Then I got a much smaller offer from the actual person wanting the domain.

    After a few emails back and forth, we came to where the buyer paid 10 times what his original offer was and we did a 3 payment plan. He and his team are so excited.

    After getting the final payment, I will transfer the domain to his account.

    Kind of fun after all these years.

    OH, and I posted on a unique (barter / trade) bulletin about another domain for sale. They offered me $1,000 less than asking price. I countered to split the difference and made two sales last week.

    After all these years watching your posts, it is still nice to see them.


    Scott Bender (Orlando, FL)

  • sagar April 28, 2017, 1:31 am


  • Eric Lyon April 28, 2017, 1:59 pm

    Excellent write-up on negotiating. It’s way too common for sellers to shoot themselves in the foot in the middle of negotiations for the reasons you outlined in your article.

  • Eric Lyon April 28, 2017, 2:00 pm

    (Above post) Sellers = Buyers – Both shoot themselves in the foot, however, i meant buyers in my previous comment :p lol

  • Domainora April 29, 2017, 12:49 pm

    Someone who has no experience buying domains really shouldn’t try the diy approach, just as someone who is not a dentist shouldn’t extract teeth.

    Sure it’s possible, but when thing go wrong, they are really tough to work around and I’ve seen people get it wrong so many times it’s not even funny.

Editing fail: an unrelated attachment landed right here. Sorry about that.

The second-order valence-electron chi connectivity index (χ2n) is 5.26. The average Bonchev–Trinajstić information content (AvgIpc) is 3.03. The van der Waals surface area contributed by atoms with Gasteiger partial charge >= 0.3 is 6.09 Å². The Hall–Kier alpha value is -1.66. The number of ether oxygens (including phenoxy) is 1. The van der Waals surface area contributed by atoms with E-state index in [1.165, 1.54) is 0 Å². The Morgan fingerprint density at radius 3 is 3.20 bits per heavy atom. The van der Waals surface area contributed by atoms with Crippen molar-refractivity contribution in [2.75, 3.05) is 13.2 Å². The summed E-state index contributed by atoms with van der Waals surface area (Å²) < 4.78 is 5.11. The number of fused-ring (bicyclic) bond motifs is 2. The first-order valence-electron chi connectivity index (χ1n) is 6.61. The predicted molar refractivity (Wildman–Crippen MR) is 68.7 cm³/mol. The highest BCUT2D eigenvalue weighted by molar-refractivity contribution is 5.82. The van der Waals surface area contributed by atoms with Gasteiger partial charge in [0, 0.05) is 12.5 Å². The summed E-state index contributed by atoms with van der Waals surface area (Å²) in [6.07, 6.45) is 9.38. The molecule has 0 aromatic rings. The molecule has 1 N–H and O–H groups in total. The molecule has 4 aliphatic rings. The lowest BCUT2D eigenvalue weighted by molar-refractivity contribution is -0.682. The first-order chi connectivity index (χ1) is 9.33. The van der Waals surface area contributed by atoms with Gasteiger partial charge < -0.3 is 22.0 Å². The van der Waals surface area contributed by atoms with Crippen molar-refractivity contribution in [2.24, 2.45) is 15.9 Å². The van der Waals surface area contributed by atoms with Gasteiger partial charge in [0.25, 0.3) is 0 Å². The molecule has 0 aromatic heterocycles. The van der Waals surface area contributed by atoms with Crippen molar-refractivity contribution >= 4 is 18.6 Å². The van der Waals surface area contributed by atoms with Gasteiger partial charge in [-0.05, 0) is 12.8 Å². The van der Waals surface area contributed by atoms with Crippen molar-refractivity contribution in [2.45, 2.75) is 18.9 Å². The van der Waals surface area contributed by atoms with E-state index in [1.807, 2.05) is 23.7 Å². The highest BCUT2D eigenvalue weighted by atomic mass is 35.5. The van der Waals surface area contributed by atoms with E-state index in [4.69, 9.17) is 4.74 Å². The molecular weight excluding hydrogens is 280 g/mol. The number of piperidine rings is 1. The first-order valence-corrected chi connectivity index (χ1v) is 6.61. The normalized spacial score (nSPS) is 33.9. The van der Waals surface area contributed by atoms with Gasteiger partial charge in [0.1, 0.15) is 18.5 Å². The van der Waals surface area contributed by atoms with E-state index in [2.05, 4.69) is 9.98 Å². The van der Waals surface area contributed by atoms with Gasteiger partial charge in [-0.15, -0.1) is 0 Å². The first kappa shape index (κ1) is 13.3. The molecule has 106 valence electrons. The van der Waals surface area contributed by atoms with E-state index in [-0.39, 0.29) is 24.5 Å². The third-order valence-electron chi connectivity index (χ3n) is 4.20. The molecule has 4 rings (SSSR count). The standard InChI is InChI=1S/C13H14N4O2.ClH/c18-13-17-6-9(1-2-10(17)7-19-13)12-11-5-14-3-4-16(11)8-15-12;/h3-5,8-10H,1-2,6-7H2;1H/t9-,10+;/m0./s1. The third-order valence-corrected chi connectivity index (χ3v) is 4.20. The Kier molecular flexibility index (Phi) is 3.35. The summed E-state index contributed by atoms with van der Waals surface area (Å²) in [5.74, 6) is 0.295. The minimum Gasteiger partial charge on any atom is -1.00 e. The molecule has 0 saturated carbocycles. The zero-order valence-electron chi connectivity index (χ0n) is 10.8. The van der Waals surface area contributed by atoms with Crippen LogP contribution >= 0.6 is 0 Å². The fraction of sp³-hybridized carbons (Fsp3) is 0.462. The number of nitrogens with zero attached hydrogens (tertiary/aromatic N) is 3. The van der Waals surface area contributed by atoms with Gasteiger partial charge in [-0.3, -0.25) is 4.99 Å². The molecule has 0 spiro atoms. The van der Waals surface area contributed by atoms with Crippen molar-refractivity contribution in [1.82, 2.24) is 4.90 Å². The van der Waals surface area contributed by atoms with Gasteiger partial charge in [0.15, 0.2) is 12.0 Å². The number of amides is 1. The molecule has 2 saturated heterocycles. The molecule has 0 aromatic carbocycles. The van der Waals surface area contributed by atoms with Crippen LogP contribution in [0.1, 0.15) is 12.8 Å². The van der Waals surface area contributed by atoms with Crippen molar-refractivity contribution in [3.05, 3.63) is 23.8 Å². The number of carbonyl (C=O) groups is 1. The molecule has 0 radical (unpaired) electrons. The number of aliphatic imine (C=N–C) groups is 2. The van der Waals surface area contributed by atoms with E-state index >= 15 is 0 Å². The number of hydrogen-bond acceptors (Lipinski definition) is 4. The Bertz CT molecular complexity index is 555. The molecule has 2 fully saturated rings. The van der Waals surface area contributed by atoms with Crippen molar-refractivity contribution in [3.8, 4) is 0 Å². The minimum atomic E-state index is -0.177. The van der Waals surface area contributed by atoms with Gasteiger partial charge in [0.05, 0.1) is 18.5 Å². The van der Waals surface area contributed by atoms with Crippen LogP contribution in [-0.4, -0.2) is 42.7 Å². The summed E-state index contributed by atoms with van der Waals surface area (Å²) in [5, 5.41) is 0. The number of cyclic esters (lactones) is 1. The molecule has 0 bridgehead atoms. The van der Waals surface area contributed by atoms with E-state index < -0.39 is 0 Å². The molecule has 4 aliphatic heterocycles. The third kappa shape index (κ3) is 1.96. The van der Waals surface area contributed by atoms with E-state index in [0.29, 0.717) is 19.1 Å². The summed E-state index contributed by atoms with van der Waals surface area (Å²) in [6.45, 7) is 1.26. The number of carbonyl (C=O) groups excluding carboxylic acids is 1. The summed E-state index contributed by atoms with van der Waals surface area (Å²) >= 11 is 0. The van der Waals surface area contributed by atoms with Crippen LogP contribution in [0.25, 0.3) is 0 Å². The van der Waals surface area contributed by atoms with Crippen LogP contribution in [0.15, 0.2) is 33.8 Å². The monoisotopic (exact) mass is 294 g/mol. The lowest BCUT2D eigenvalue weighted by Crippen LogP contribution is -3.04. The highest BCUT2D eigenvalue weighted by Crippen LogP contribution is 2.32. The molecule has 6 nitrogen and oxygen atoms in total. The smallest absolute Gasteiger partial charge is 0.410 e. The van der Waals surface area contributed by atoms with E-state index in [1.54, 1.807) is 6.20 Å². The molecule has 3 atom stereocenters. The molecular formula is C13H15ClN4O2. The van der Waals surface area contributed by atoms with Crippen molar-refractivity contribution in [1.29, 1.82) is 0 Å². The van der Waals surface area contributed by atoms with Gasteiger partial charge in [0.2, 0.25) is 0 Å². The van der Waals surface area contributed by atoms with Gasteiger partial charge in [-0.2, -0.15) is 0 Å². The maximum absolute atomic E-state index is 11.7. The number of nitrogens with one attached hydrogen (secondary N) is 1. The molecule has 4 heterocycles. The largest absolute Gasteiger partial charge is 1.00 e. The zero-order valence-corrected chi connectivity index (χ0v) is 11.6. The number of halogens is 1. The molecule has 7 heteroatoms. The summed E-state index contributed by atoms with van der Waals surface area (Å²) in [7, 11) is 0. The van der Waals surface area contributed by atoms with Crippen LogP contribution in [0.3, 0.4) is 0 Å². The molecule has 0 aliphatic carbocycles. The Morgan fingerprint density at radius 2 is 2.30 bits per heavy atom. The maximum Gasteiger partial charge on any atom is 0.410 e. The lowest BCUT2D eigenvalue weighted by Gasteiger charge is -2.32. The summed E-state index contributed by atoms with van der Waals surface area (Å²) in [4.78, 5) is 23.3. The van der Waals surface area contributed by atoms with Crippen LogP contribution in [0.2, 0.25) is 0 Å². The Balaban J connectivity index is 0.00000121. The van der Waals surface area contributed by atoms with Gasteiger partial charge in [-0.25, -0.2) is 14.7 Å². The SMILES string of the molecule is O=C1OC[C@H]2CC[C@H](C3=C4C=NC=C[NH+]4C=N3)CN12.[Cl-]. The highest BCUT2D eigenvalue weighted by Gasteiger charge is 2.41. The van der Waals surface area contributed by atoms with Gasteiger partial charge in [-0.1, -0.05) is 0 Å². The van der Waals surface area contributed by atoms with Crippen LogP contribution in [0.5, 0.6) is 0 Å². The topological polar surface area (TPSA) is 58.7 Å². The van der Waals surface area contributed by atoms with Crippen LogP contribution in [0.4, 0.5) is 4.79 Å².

If you’re serious about buying a domain name and have a decent budget, it makes sens to have a professional evaluate a plausible price range and negotiate on your behalf.

    • Adam April 30, 2017, 2:06 pm

      There are many so-called “professionals” in the domain name business who claim experience and expertise . They make similar mistakes, waste similar amounts of time and are just as liable to blow a deal as someone doing DIY. To use the analogy above, imagine if dentistry weren’t regulated. We’d have a lot of people claiming to be “dentists” , experimenting on your dime and at your risk.

      • Domainora May 5, 2017, 6:56 pm

        Agree that there are a lot of posers in this business, but you seriously can’t be suggesting a business owner DIY a domain purchase given that is what Evergreen does!

        As in all other business, buyer beware, make sure you use the right intermediary for your requirements.

        Most buyers don’t even understand the difference between a registry and a registrar, let alone how to go about negotiating a domain purchase and do tend to blow it.

  • Bill Sweetman May 3, 2017, 5:33 pm

    Just because you can try to do an important task by yourself doesn’t mean you’re the most qualified person to actually do that task. Sure, I’d love to try flying a plane but since I have no training and experience the results will likely be disasterous. People like Adam (above) and I have decades of experience acquiring domain names for clients and we can save clients a lot of time, money, and pain.